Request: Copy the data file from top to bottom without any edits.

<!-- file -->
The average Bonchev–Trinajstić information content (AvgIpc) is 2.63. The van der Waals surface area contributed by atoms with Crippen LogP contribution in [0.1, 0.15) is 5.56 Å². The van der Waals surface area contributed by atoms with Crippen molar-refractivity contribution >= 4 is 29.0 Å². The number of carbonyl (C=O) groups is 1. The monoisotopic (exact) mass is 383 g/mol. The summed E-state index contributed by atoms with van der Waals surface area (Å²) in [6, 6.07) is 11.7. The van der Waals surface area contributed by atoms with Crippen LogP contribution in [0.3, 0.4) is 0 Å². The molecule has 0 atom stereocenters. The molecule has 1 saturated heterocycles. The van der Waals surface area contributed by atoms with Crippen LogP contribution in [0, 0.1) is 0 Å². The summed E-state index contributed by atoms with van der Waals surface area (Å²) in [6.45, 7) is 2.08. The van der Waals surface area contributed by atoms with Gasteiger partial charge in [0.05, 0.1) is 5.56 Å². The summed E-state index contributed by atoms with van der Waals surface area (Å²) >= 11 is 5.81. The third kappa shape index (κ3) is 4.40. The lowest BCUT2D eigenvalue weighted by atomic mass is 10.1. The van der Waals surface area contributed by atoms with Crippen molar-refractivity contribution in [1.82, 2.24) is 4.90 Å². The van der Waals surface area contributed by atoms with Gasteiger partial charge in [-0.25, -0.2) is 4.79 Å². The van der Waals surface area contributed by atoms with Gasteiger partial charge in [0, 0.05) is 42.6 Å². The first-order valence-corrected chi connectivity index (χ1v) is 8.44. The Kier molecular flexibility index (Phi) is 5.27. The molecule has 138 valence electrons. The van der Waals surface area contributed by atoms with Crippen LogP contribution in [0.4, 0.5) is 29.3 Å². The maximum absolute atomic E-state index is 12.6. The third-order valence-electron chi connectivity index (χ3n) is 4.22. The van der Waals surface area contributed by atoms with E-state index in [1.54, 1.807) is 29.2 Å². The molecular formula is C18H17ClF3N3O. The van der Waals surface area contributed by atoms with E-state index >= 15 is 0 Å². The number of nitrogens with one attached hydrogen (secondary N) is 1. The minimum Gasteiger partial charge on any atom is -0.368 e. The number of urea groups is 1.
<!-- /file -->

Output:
The average Bonchev–Trinajstić information content (AvgIpc) is 2.63. The van der Waals surface area contributed by atoms with Crippen LogP contribution in [0.1, 0.15) is 5.56 Å². The van der Waals surface area contributed by atoms with Crippen molar-refractivity contribution >= 4 is 29.0 Å². The number of carbonyl (C=O) groups is 1. The monoisotopic (exact) mass is 383 g/mol. The summed E-state index contributed by atoms with van der Waals surface area (Å²) in [6, 6.07) is 11.7. The van der Waals surface area contributed by atoms with Crippen LogP contribution in [0.3, 0.4) is 0 Å². The molecule has 0 atom stereocenters. The molecule has 1 saturated heterocycles. The van der Waals surface area contributed by atoms with Crippen LogP contribution in [0, 0.1) is 0 Å². The summed E-state index contributed by atoms with van der Waals surface area (Å²) in [6.45, 7) is 2.08. The van der Waals surface area contributed by atoms with Gasteiger partial charge in [0.05, 0.1) is 5.56 Å². The summed E-state index contributed by atoms with van der Waals surface area (Å²) >= 11 is 5.81. The third kappa shape index (κ3) is 4.40. The lowest BCUT2D eigenvalue weighted by atomic mass is 10.1. The van der Waals surface area contributed by atoms with Crippen molar-refractivity contribution in [1.82, 2.24) is 4.90 Å². The van der Waals surface area contributed by atoms with Gasteiger partial charge in [-0.25, -0.2) is 4.79 Å². The van der Waals surface area contributed by atoms with Gasteiger partial charge in [0, 0.05) is 42.6 Å². The first-order valence-corrected chi connectivity index (χ1v) is 8.44. The Kier molecular flexibility index (Phi) is 5.27. The molecule has 138 valence electrons. The van der Waals surface area contributed by atoms with Crippen LogP contribution in [0.4, 0.5) is 29.3 Å². The maximum absolute atomic E-state index is 12.6. The third-order valence-electron chi connectivity index (χ3n) is 4.22. The van der Waals surface area contributed by atoms with E-state index in [1.54, 1.807) is 29.2 Å². The molecular formula is C18H17ClF3N3O. The van der Waals surface area contributed by atoms with E-state index >= 15 is 0 Å². The number of nitrogens with one attached hydrogen (secondary N) is 1. The minimum Gasteiger partial charge on any atom is -0.368 e. The number of urea groups is 1.